Nick Saban says Alabama’s success doesn’t come easy
BY STEVE GREENBERG email@example.com July 18, 2013 9:23PM
Alabama coach Nick Saban visits with fans on the way out, signing numerous autographs, during the Southeastern Conference football media days in Hoover, Ala., Thursday July 18, 2013. (AP Photo/AL.com, Vasha Hunt) MAGS OUT
Updated: July 18, 2013 11:34PM
HOOVER, Ala. — The Nicktator stood before a ballroom overflowing with members of the college football media — many of them real, live so-called experts — and shook his head in disapproval.
Normally, this would’ve been a terrifying moment. But the mood was light enough to take the edge off the voice of perhaps the most powerful coach in sports.
“I’d like to make a note here,” Alabama’s Nick Saban began, “that in the last 21 seasons, you as the media have only picked the right team four times to win the [Southeastern Conference]. Now, if I was 4-17 as a coach, I would be back in West Virginia pumping gas at my daddy’s gas station.”
It was both good for a laugh and a good point. It doesn’t take an expert to see the SEC as — far and away — the best football conference in the country, but predicting which team will shine brightest isn’t as simple as it seems.
Alabama has won the national championship in three of the last four seasons and clearly exists on its own plane, but Auburn, LSU and Florida also have won it all during the league’s seven-year stranglehold on the sport. In 2011, the Tide rolled to glory, despite not even winning the SEC West. A year before that, Cam Newton embarrassed Saban’s vaunted defense before capping a 14-0 campaign that nearly broke this bitterly divided, college football-crazed state in half.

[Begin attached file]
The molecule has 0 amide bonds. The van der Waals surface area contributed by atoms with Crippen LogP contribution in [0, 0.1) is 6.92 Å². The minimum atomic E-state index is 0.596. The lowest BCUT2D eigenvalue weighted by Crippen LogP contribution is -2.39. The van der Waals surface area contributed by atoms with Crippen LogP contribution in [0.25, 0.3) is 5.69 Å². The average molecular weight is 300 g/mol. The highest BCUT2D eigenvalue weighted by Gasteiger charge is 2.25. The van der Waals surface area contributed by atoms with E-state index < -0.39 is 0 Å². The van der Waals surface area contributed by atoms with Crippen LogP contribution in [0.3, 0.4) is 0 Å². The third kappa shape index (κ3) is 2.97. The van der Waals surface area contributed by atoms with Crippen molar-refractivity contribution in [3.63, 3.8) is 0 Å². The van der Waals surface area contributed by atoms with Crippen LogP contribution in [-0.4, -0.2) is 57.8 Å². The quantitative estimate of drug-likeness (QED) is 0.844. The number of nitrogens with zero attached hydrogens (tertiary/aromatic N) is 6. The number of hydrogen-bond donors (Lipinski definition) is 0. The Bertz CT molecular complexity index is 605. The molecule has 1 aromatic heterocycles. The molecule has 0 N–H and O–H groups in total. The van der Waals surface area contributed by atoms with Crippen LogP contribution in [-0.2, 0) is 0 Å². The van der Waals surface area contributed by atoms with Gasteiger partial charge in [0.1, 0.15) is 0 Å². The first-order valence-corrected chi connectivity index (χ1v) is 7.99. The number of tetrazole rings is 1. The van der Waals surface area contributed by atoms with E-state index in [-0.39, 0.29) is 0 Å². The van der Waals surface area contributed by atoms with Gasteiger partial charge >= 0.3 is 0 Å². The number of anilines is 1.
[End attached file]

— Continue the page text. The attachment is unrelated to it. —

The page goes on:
Even last season, when Alabama gave Notre Dame a beatdown for the ages in the BCS title game, there was a two-yard escape against Georgia in the SEC title game and, three weeks before that, a truly shocking loss to upstart Texas A&M in Tuscaloosa.
“There are great teams throughout this league,” Georgia defensive end Garrison Smith said on the last day of this annual gathering of SEC coaches, star players and media. “You can’t be Nostradamuses and try to predict the future. You have to see what happens.”
Alas, how easy it is to click on Alabama first before submitting one’s predicted order of finish. Of the 243 media members who participated in preseason voting, 182 picked the Tide to win the SEC. Presumably, an equal number — or darned close — would agree that’s essentially the same as picking the Tide to make it four national titles in five years.
The SEC West voting was even more eye-opening. For all the Aggies accomplished in their first season in the conference — 11 victories, a Heisman Trophy for quarterback Johnny Manziel — they’ve fooled next to no one into thinking they can take down the Tide in the standings.
How many votes for Alabama to win the West? Only 225. For second-place A&M? Um, 11.
Saban’s team also placed seven offensive or defensive players on the preseason All-SEC team. No other school had more than two.
Still, the coach doesn’t want anyone to think this is easy.
“It’s a challenge each year to reinvent your team,” he said.
It’s a challenge only the coach of Alabama could truly understand. No other program in the country can honestly pretend to be doing the national title-or-bust thing year after year. Nowhere other than 50 miles down the road in Tuscaloosa are the stakes nearly so high.
“Everyone goes through their era in college football,” said AJ McCarron, the starting quarterback on the last two title teams. “Miami was good for years, then Florida State, then Nebraska. Everyone has their time, and then it falls off.
“Our thing is, why does it have to leave?”